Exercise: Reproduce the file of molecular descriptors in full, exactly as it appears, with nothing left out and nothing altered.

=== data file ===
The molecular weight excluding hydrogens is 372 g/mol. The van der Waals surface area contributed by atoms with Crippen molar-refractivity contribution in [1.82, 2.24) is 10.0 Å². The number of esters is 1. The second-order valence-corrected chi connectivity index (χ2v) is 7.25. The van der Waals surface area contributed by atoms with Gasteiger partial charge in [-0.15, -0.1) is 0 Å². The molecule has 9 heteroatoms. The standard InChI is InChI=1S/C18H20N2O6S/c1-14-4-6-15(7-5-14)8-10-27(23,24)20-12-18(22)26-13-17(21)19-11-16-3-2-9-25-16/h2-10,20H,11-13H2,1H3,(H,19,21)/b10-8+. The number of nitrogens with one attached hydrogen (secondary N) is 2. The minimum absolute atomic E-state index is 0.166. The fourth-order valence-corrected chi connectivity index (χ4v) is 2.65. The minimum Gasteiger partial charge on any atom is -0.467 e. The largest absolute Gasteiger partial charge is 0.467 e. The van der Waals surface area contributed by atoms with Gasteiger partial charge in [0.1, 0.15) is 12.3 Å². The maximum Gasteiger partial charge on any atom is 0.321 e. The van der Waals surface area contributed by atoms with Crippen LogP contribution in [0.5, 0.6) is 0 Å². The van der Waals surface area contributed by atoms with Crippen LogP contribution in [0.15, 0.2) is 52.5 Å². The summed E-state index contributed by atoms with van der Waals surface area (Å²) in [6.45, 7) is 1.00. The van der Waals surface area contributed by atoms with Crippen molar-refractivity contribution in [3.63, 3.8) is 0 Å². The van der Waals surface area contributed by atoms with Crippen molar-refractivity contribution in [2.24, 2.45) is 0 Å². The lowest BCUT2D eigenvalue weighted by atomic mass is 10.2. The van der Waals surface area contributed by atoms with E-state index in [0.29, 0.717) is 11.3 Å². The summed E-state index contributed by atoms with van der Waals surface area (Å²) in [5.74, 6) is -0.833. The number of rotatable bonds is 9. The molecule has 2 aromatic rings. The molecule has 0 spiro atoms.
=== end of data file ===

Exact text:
The molecular weight excluding hydrogens is 372 g/mol. The van der Waals surface area contributed by atoms with Crippen molar-refractivity contribution in [1.82, 2.24) is 10.0 Å². The number of esters is 1. The second-order valence-corrected chi connectivity index (χ2v) is 7.25. The van der Waals surface area contributed by atoms with Gasteiger partial charge in [-0.15, -0.1) is 0 Å². The molecule has 9 heteroatoms. The standard InChI is InChI=1S/C18H20N2O6S/c1-14-4-6-15(7-5-14)8-10-27(23,24)20-12-18(22)26-13-17(21)19-11-16-3-2-9-25-16/h2-10,20H,11-13H2,1H3,(H,19,21)/b10-8+. The number of nitrogens with one attached hydrogen (secondary N) is 2. The minimum absolute atomic E-state index is 0.166. The fourth-order valence-corrected chi connectivity index (χ4v) is 2.65. The minimum Gasteiger partial charge on any atom is -0.467 e. The largest absolute Gasteiger partial charge is 0.467 e. The van der Waals surface area contributed by atoms with Gasteiger partial charge in [0.1, 0.15) is 12.3 Å². The maximum Gasteiger partial charge on any atom is 0.321 e. The van der Waals surface area contributed by atoms with Crippen LogP contribution in [0.5, 0.6) is 0 Å². The van der Waals surface area contributed by atoms with Crippen LogP contribution in [0.15, 0.2) is 52.5 Å². The summed E-state index contributed by atoms with van der Waals surface area (Å²) in [6.45, 7) is 1.00. The van der Waals surface area contributed by atoms with Crippen molar-refractivity contribution in [3.63, 3.8) is 0 Å². The van der Waals surface area contributed by atoms with Crippen molar-refractivity contribution in [2.24, 2.45) is 0 Å². The lowest BCUT2D eigenvalue weighted by atomic mass is 10.2. The van der Waals surface area contributed by atoms with E-state index in [0.29, 0.717) is 11.3 Å². The summed E-state index contributed by atoms with van der Waals surface area (Å²) in [5.74, 6) is -0.833. The number of rotatable bonds is 9. The molecule has 2 aromatic rings. The molecule has 0 spiro atoms.